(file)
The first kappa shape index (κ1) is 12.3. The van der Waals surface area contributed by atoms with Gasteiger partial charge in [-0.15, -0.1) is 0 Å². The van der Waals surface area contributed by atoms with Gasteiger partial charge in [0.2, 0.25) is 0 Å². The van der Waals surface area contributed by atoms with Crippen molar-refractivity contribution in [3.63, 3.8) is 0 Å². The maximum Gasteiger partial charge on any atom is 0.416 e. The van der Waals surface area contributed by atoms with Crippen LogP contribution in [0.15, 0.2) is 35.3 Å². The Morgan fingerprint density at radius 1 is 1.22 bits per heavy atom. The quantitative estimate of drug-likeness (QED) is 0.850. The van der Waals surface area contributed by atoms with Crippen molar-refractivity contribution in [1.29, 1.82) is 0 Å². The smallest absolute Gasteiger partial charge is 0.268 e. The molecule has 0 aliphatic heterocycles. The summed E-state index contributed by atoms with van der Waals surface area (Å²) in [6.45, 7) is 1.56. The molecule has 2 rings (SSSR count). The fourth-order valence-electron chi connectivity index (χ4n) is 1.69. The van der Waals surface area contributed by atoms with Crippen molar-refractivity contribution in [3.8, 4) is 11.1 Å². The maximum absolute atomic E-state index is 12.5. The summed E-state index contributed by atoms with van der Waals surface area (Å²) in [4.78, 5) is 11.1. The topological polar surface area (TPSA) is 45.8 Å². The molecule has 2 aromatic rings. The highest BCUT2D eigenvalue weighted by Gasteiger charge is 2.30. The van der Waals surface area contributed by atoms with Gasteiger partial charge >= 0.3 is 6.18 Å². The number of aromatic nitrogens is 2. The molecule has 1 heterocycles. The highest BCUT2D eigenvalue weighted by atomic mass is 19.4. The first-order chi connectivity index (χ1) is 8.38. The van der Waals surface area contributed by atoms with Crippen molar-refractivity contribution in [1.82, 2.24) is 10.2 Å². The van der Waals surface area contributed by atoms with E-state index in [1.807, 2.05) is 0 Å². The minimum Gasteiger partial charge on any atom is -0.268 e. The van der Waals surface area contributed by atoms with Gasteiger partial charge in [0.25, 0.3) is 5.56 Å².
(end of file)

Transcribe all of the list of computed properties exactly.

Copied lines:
The first kappa shape index (κ1) is 12.3. The van der Waals surface area contributed by atoms with Gasteiger partial charge in [-0.15, -0.1) is 0 Å². The van der Waals surface area contributed by atoms with Gasteiger partial charge in [0.2, 0.25) is 0 Å². The van der Waals surface area contributed by atoms with Crippen molar-refractivity contribution in [3.63, 3.8) is 0 Å². The maximum Gasteiger partial charge on any atom is 0.416 e. The van der Waals surface area contributed by atoms with Crippen LogP contribution in [0.15, 0.2) is 35.3 Å². The Morgan fingerprint density at radius 1 is 1.22 bits per heavy atom. The quantitative estimate of drug-likeness (QED) is 0.850. The van der Waals surface area contributed by atoms with Crippen molar-refractivity contribution in [1.29, 1.82) is 0 Å². The smallest absolute Gasteiger partial charge is 0.268 e. The molecule has 0 aliphatic heterocycles. The summed E-state index contributed by atoms with van der Waals surface area (Å²) in [6.45, 7) is 1.56. The molecule has 2 rings (SSSR count). The fourth-order valence-electron chi connectivity index (χ4n) is 1.69. The van der Waals surface area contributed by atoms with Crippen molar-refractivity contribution in [3.8, 4) is 11.1 Å². The maximum absolute atomic E-state index is 12.5. The summed E-state index contributed by atoms with van der Waals surface area (Å²) in [4.78, 5) is 11.1. The topological polar surface area (TPSA) is 45.8 Å². The molecule has 2 aromatic rings. The highest BCUT2D eigenvalue weighted by Gasteiger charge is 2.30. The van der Waals surface area contributed by atoms with Gasteiger partial charge >= 0.3 is 6.18 Å². The number of aromatic nitrogens is 2. The molecule has 1 heterocycles. The highest BCUT2D eigenvalue weighted by atomic mass is 19.4. The first-order chi connectivity index (χ1) is 8.38. The van der Waals surface area contributed by atoms with Crippen molar-refractivity contribution in [1.82, 2.24) is 10.2 Å². The van der Waals surface area contributed by atoms with E-state index in [1.807, 2.05) is 0 Å². The minimum Gasteiger partial charge on any atom is -0.268 e. The van der Waals surface area contributed by atoms with Gasteiger partial charge in [0.25, 0.3) is 5.56 Å².